"Toward a Political Economy of Nudge: Smart City Variations." Information, Communication & Society, 2018.

Oscar H. Gandy, Jr. and Selena Nemorin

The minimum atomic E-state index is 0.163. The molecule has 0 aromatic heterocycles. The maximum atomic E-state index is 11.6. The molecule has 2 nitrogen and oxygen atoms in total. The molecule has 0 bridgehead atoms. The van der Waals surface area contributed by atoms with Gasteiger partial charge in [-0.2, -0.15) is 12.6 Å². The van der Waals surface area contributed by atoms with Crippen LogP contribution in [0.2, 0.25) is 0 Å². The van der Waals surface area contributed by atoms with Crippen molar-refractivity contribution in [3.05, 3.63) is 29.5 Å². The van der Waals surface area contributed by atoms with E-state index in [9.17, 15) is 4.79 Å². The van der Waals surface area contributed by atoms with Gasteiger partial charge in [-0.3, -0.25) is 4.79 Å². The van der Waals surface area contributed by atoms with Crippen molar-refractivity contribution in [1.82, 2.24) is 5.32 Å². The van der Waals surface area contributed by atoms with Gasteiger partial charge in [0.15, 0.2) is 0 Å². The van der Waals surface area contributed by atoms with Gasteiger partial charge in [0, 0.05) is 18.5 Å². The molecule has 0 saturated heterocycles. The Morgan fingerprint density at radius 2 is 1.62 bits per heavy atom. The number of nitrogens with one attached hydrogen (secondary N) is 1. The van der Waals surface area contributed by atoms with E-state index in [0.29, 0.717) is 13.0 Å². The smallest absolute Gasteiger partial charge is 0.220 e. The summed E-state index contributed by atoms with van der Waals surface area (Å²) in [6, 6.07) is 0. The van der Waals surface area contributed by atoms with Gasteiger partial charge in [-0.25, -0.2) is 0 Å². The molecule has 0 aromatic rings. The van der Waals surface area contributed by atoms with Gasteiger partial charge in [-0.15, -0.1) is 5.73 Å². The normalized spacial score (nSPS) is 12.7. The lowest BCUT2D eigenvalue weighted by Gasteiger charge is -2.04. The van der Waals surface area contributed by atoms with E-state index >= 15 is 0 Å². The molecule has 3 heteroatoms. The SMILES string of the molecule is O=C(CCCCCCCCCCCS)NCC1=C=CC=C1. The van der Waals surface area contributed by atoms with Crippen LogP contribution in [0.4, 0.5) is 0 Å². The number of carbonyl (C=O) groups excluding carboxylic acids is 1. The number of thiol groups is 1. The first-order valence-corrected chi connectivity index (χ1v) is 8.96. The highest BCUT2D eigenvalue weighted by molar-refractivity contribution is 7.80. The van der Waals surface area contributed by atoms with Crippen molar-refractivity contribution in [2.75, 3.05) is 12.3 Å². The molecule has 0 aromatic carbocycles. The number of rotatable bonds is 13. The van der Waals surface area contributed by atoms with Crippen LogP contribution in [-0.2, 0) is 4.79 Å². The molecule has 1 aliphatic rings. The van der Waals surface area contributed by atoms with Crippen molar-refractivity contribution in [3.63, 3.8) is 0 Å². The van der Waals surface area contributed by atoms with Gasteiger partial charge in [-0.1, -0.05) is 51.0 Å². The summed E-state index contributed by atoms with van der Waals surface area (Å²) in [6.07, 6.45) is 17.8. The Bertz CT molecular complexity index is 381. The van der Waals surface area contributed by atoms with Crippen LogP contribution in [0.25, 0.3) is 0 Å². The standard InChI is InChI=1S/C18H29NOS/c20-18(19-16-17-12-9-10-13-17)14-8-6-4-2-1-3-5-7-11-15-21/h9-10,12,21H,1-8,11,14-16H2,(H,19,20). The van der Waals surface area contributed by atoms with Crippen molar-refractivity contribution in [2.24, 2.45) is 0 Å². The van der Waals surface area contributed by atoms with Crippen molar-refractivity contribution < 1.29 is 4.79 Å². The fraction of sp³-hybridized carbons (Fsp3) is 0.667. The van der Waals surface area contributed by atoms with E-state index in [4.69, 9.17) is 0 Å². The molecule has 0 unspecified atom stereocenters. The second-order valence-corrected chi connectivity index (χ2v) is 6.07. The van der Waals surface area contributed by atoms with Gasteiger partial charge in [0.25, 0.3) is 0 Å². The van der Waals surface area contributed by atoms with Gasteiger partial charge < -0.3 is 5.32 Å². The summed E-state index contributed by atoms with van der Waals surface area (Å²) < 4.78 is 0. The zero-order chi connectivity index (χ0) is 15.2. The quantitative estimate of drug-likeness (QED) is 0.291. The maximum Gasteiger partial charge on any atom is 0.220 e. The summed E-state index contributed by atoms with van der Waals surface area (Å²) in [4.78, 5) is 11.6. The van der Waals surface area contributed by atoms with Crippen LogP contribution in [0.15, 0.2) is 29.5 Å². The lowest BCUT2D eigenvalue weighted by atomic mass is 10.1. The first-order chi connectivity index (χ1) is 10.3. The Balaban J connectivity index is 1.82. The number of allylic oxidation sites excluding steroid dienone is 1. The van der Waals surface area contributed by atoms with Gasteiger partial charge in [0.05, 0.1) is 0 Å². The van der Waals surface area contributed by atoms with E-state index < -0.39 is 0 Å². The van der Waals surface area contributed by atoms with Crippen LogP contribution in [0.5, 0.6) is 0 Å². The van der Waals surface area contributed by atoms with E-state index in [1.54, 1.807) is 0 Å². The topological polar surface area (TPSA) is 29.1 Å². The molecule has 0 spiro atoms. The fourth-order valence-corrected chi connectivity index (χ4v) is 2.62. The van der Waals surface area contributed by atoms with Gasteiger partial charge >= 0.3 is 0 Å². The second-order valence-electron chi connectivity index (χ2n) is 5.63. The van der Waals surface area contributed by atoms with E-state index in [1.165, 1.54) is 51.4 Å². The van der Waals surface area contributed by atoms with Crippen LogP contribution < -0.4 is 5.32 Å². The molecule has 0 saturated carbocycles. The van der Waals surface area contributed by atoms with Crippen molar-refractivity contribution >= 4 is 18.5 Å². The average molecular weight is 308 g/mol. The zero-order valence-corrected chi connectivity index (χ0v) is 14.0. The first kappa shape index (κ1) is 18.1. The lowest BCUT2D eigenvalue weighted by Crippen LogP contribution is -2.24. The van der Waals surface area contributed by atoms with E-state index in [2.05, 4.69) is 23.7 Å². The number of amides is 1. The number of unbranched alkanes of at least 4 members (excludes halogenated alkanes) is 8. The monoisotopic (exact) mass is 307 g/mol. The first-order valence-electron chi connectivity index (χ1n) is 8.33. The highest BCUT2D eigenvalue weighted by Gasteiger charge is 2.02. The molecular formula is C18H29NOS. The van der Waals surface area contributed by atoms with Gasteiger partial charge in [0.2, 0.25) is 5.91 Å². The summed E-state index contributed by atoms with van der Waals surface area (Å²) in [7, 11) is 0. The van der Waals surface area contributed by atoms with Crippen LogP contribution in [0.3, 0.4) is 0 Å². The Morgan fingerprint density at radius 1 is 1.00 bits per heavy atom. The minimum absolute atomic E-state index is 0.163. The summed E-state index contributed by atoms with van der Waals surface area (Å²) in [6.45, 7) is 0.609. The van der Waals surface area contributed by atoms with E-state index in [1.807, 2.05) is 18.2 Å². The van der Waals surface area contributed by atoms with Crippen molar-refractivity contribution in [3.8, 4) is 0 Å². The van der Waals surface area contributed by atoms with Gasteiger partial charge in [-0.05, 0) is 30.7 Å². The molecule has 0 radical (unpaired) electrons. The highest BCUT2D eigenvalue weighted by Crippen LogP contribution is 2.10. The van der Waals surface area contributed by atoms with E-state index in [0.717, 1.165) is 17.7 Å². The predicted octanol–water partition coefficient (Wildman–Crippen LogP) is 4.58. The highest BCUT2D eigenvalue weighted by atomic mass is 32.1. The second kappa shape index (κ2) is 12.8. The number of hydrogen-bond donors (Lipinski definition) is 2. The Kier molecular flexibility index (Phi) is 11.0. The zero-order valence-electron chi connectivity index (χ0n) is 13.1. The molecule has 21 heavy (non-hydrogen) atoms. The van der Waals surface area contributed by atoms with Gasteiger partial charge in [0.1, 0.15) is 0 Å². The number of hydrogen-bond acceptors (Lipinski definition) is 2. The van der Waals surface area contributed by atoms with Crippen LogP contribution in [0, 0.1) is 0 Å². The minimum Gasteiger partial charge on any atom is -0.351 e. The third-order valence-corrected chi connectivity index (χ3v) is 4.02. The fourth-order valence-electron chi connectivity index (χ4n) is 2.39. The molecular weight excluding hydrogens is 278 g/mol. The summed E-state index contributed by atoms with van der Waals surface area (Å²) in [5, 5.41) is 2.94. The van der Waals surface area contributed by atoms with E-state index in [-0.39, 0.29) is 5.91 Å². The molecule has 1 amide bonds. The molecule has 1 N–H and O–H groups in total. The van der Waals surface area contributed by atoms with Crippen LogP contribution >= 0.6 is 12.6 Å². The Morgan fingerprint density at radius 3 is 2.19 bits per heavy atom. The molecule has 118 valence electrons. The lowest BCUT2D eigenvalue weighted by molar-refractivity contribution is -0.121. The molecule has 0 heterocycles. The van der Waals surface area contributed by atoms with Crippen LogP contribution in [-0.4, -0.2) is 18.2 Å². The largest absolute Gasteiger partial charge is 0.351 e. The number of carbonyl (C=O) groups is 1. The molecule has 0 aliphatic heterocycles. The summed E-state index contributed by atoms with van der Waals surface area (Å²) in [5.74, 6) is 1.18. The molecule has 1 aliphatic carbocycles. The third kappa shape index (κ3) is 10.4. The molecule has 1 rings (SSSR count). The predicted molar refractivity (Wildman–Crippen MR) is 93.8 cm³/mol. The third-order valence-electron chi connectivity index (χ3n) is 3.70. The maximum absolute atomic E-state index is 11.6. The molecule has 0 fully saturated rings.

Transformations in strategies of governmentality have been implemented around the globe through behavioral interventions characterized as ‘nudges.’ This article will focus on the implementation of these practices within geopolitical areas referred to as ‘smart cities.’ Specifically, the article will examine the impacts of technological developments on neuroeconomics and behavioral economics as foundational contributions to smart city governance. Given the resonance between several areas of governmentality explored by Foucault in the 1970s, and by an increasing number of theorists of late, this article sets out a program of research and policy analysis organized by a political economy of communications framework. As such, smart city governance will be identified and assessed in terms of the processes of commodificationspatialization, and structuration. Important concerns emerging from our assessment of the nudge as a governmental policy tool are the implications that this and related approaches to management of populations have for direct and indirect surveillance of people, places, and things. Information and communication technology is expected to play a central role here via its extension of surveillance through multidimensional analysis of massive transaction-generated-information, environmental and personal sensing, and what we have come to refer to as the big data that enable management by code from afar. The implications of these processes for groups within society, especially those already disadvantaged by poverty, segregation, and disregard, will be described and illustrated with examples from around the globe. The article will conclude with an articulation of public policy concerns, including those related to privacy and surveillance.